Isabella Müller

Isabella Müller
Aktuelle Position

seit 10/18

Wissenschaftliche Mitarbeiterin der Abteilung Finanzmärkte

Leibniz-Institut für Wirtschaftsforschung Halle (IWH)

Forschungsschwerpunkte

  • realwirtschaftliche Auswirkungen von Finanzintermediären
  • Finanzintermediation
  • politische Ökonomie des Bankensystems
  • Finanzstabilität
  • makroprudenzielle Politik

Seit Oktober 2018 ist Isabella Müller Doktorandin in der Abteilung Finanzmärkte. Sie untersucht die Auswirkungen von Finanzintermediären sowie die politische Ökonomie des Bankensystems.

Isabella Müller studierte an der Maastricht University sowie an der Universität Leipzig und verbrachte ein Auslandssemester an der Universidad de Salamanca in Spanien. 2021 ist sie mit dem renommierten Lamfalussy Forschungsstipendium der Europäischen Zentralbank ausgezeichnet worden.

Ihr Kontakt

Isabella Müller
Isabella Müller
Mitglied - Abteilung Finanzmärkte
Nachricht senden +49 345 7753-761

Publikationen

Arbeitspapiere

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A Note on the Use of Syndicated Loan Data

Isabella Müller Felix Noth Lena Tonzer

in: IWH Discussion Papers, Nr. 17, 2022

Abstract

Syndicated loan data provided by DealScan has become an essential input in banking research over recent years. This data is rich enough to answer urging questions on bank lending, e.g., in the presence of financial shocks or climate change. However, many data options raise the question of how to choose the estimation sample. We employ a standard regression framework analyzing bank lending during the financial crisis to study how conventional but varying usages of DealScan affect the estimates. The key finding is that the direction of coefficients remains relatively robust. However, statistical significance seems to depend on the data and sampling choice.

Publikation lesen

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Climate Change-Related Regulatory Risks and Bank Lending

Isabella Müller Eleonora Sfrappini

in: ECB Working Paper, Nr. 2670, 2022

Abstract

We identify the effect of climate change-related regulatory risks on credit real-location. Our evidence suggests that effects depend borrower's region. Following an increase in salience of regulatory risks, banks reallocate credit to US firms that could be negatively impacted by regulatory interventions. Conversely, in Europe, banks lend more to firms that could benefit from environmental regulation. The effect is moderated by banks' own loan portfolio composition. Banks with a portfolio tilted towards firms that could be negatively a affected by environmental policies increasingly support these firms. Overall, our results indicate that financial implications of regulation associated with climate change appear to be the main drivers of banks' behavior.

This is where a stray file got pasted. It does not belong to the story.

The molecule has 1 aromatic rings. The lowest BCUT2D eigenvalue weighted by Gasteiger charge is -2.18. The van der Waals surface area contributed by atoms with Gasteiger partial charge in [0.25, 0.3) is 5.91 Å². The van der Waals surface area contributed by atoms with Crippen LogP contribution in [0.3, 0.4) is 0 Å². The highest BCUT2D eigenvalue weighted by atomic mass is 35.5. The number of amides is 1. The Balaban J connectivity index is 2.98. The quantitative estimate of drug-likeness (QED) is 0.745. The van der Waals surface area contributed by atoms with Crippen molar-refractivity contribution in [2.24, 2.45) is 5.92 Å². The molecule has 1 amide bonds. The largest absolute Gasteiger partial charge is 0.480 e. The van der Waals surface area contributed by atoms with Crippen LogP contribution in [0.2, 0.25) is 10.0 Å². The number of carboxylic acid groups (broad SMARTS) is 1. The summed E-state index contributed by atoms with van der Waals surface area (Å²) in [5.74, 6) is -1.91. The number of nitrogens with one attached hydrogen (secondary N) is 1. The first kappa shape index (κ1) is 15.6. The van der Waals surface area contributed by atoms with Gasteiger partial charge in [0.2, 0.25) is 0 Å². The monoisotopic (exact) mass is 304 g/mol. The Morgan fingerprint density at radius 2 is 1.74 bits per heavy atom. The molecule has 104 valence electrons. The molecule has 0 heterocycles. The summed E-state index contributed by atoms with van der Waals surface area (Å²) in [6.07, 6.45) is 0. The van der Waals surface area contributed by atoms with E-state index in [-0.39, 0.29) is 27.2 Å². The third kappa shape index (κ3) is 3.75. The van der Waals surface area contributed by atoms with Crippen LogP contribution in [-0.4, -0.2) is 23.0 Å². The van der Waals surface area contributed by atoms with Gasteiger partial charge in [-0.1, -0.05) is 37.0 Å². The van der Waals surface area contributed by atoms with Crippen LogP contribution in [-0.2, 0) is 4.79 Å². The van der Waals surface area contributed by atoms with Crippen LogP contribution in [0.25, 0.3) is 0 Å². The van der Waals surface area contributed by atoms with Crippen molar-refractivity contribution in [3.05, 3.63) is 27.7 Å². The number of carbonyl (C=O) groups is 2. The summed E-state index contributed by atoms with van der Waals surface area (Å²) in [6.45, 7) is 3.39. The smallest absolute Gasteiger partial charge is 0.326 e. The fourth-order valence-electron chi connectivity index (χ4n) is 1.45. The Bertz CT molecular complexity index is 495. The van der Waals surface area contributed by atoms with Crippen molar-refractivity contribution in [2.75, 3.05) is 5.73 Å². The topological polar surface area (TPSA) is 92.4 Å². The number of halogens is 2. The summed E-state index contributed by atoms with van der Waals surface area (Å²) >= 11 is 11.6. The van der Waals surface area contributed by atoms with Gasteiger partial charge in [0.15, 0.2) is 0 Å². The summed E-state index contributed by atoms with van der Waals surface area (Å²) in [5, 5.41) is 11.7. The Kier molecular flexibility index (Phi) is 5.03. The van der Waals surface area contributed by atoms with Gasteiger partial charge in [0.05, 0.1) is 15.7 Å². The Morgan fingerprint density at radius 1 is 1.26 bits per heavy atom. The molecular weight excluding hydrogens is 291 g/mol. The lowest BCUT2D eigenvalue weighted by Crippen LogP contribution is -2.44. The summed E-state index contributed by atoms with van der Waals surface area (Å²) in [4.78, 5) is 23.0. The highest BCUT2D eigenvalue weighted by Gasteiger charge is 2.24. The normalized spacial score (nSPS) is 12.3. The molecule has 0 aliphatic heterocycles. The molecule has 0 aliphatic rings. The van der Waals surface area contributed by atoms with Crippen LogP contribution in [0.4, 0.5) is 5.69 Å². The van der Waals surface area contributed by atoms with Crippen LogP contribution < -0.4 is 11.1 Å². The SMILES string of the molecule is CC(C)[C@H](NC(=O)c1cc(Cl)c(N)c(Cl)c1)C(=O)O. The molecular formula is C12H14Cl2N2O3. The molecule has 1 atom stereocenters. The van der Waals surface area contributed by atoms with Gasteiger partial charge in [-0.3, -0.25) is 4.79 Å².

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Trade Shocks, Credit Reallocation and the Role of Specialisation: Evidence from Syndicated Lending

Isabella Müller

in: IWH Discussion Papers, Nr. 15, 2020

Abstract

This paper provides evidence that banks cut lending to US borrowers as a consequence of a trade shock. This adverse reaction is stronger for banks with higher ex-ante lending to US industries hit by the trade shock. Importantly, I document large heterogeneity in banks‘ reaction depending on their sectoral specialisation. Banks shield industries in which they are specialised in and at the same time reduce the availability of credit to industries they are not specialised in. The latter is driven by low-capital banks and lending to firms that are themselves hit by the trade shock. Banks‘ adjustments have adverse real effects.

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